Remember the day when all we media types carried those (now quaint) Personal Digital Assistants (PDAs) around with us? There we were, efficiently organizing our lives, jotting down lists of
action points or brilliant ideas to be acted on later, or -- more likely -- using them to play solitaire to fake our way through desperately dull meetings or conference presentations
Considering how quickly PDAs were embraced by the digerati, it was a bit of a surprise to notice one morning that they were suddenly going out of fashion after having come so recently on the
scene. Admittedly the less-than-stellar reliability and battery life could be a problem from time to time, but hey -- it was early days.
But alas, no matter how fond we may have been
of our little electronic icon of techno-efficiency, for a great many people the PDA slipped beneath the oncoming tide of the new next, and are now largely part of the old last.
Surely they are still with us. In fact, still with us in greater numbers and in more splendor than ever before.
Whereas some may feel the good old PDA has been
superseded by the smart phone with all its bells and whistles, on closer examination, it seems to me that quite the reverse is true. The PDA woke up one morning and quietly began to devour the
good old cell phone.
Just take a look at the ever increasing array of "phones" on offer at your local retailer. Doesn't it strike you that a remarkable number of them
look just like the PDA -- palm-sized and endowed with a nice chunky screen? And what about functionality? How many of the functions of your Treo or BlackBerry originated on the cell phone?
Not as many as you will have found on your PDA. methinks.
Fair enough, the PDAs of old weren't video-enabled and many of them never made it to the point where they could offer a
meaningful link to the Web (if any), so there is plenty of progress that has taken place since the two morphed into one and the "phone" became a subset of the PDA. But if the PDA
really had died, I personally wouldn't hold out much hope for video on the move. The form factor would have been wrong (we're all familiar with the old refrains about cell phone screens
being too small for video consumption -- which for many people and formats they are). In other words, if the PDA form factor hadn't already existed, we'd have had to invent it as the
current video capabilities started to emerge.
And this is why I'm skeptical about the future of the iPod. I know this is a desperately unfashionable viewpoint, and I should stress
that I don't see it going away altogether. There are circumstances where it is the perfect device for listening to music (not least when trying to escape the excruciating tedium of running on a
But for video we have both the screen size issue and the need to first download the file from iTunes to your computer's hard drive and then to make the transfer onto the
And with the continued increase in the number of devices that can store video (including the iPhone), with improvements in technologies delivering video to mobile devices, the
chances of the iPod retaining much share in the mobile video space seem slim indeed.
Admittedly, the announcement last week of the iPod Touch makes it clear that Apple is not about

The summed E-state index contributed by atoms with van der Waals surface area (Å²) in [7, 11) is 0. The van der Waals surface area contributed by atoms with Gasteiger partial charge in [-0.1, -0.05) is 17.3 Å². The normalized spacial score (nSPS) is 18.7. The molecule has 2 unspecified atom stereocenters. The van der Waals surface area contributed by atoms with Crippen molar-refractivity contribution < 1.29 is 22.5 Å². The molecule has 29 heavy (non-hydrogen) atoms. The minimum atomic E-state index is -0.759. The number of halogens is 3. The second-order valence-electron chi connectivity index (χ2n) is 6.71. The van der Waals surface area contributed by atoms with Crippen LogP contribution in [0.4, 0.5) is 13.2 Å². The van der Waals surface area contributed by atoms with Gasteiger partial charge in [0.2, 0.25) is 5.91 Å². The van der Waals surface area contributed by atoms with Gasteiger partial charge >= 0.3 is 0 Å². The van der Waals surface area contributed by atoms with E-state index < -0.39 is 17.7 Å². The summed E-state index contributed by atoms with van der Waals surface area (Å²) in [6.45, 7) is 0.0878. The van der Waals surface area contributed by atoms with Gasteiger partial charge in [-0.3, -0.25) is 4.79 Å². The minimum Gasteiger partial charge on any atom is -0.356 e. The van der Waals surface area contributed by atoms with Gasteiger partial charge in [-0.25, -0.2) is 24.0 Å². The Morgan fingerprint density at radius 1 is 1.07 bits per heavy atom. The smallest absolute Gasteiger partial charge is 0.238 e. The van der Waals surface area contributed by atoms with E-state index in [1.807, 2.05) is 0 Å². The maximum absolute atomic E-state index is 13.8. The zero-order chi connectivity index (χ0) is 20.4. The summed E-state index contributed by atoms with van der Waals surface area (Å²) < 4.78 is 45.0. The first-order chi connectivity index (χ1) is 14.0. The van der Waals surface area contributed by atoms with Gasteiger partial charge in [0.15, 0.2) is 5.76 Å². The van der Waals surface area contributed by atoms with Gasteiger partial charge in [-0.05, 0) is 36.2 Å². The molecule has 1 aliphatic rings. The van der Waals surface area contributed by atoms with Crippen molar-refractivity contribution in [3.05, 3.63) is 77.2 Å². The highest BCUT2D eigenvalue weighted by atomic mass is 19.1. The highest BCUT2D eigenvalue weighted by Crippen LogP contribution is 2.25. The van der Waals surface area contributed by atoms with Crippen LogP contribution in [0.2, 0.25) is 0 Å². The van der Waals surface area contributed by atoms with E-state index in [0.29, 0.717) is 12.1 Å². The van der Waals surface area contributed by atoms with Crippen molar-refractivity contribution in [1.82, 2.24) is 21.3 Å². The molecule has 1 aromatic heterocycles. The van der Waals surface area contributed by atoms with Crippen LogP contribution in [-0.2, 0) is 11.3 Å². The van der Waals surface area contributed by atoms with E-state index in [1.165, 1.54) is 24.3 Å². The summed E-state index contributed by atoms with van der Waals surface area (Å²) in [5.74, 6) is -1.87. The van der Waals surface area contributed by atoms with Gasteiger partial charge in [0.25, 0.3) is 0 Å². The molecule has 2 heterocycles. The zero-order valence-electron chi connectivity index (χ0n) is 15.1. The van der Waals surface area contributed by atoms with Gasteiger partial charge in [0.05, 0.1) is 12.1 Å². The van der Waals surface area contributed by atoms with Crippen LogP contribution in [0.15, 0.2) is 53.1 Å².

to stand still -- and right now pretty much no one can match them for device-based inventiveness and design combined with savvy marketing.
Ultimately then, increased competition in the
device market alone isn't likely to be a killer blow for the iPod or for Apple. Perhaps more threatening however, is the fact that any other devices that offer a better video service will -
by virtue of their capacity - also be able to offer a comparable content service if the companies behind them market that way. Of course, their ability to do so will depend on the nature of any
deals they can cut with content owners (unless the content owners themselves do it, a la Hulu).
And this is where it could turn really nasty for Apple. Just now it seems that
there's not a whole lot of love lost between the world of the content producers and Apple (something about price per download) and the relationship between the two sides may be souring at a time
when the technology (and a few examples to learn from -- including iTunes) might facilitate a real split that could genuinely hurt Apple and put the content crowd back in the driving seat.
But if download-to-own may be getting tougher in the future, there are rumblings that the rental business could be a source of growth for Apple. According to an article in yesterday's Financial Times
, Apple is talking to the movie studios about the rental-on-demand opportunity through iTunes.
Whereas the studios have been reluctant to talk about downloads for purchase on the grounds that they may cannibalize DVD sales, if the rumors are true, they are more relaxed about
rental downloads. With the major studios having sold off their interests in Movielink to Blockbuster, linking up with iTunes to do essentially the same as Movielink offered -- only to a much
larger user base than any of the competition -- makes an awful lot of sense.
So while serious competition for both iTunes and in the basic device market for the iPod could take the shine
off Apple, the possibility of a video rental market aided by the iPod Touch could help out. What it would do for the download-to-own market is something we can only speculate on -- probably push the
price up (at least in the short term).